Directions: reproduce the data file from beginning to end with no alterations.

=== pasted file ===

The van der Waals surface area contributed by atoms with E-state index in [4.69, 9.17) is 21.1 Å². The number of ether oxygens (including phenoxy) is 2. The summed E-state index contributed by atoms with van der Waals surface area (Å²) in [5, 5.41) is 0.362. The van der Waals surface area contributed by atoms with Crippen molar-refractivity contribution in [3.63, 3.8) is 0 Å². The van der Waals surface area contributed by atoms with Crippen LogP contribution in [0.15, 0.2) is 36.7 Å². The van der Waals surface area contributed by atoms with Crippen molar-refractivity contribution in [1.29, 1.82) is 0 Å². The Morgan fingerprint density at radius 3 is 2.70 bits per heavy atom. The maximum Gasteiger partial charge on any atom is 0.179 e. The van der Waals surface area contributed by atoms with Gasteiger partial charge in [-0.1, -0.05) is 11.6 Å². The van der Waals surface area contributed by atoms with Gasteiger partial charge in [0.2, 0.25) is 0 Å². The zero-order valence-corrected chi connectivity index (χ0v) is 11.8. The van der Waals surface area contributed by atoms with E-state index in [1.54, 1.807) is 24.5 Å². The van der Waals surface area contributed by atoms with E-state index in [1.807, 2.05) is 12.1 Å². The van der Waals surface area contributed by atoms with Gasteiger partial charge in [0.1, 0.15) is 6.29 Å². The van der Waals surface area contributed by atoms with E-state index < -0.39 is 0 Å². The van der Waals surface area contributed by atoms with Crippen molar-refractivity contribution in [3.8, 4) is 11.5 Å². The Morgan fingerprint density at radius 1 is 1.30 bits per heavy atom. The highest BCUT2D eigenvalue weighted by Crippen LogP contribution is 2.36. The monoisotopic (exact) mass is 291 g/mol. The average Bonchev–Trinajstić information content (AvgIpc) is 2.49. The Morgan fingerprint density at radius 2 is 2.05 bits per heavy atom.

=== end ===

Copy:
The van der Waals surface area contributed by atoms with E-state index in [4.69, 9.17) is 21.1 Å². The number of ether oxygens (including phenoxy) is 2. The summed E-state index contributed by atoms with van der Waals surface area (Å²) in [5, 5.41) is 0.362. The van der Waals surface area contributed by atoms with Crippen molar-refractivity contribution in [3.63, 3.8) is 0 Å². The van der Waals surface area contributed by atoms with Crippen LogP contribution in [0.15, 0.2) is 36.7 Å². The van der Waals surface area contributed by atoms with Crippen molar-refractivity contribution in [1.29, 1.82) is 0 Å². The Morgan fingerprint density at radius 3 is 2.70 bits per heavy atom. The maximum Gasteiger partial charge on any atom is 0.179 e. The van der Waals surface area contributed by atoms with Gasteiger partial charge in [-0.1, -0.05) is 11.6 Å². The van der Waals surface area contributed by atoms with Gasteiger partial charge in [0.2, 0.25) is 0 Å². The zero-order valence-corrected chi connectivity index (χ0v) is 11.8. The van der Waals surface area contributed by atoms with E-state index in [1.54, 1.807) is 24.5 Å². The van der Waals surface area contributed by atoms with E-state index in [1.807, 2.05) is 12.1 Å². The van der Waals surface area contributed by atoms with Gasteiger partial charge in [0.1, 0.15) is 6.29 Å². The van der Waals surface area contributed by atoms with E-state index < -0.39 is 0 Å². The van der Waals surface area contributed by atoms with Crippen molar-refractivity contribution in [3.8, 4) is 11.5 Å². The Morgan fingerprint density at radius 1 is 1.30 bits per heavy atom. The highest BCUT2D eigenvalue weighted by Crippen LogP contribution is 2.36. The monoisotopic (exact) mass is 291 g/mol. The average Bonchev–Trinajstić information content (AvgIpc) is 2.49. The Morgan fingerprint density at radius 2 is 2.05 bits per heavy atom.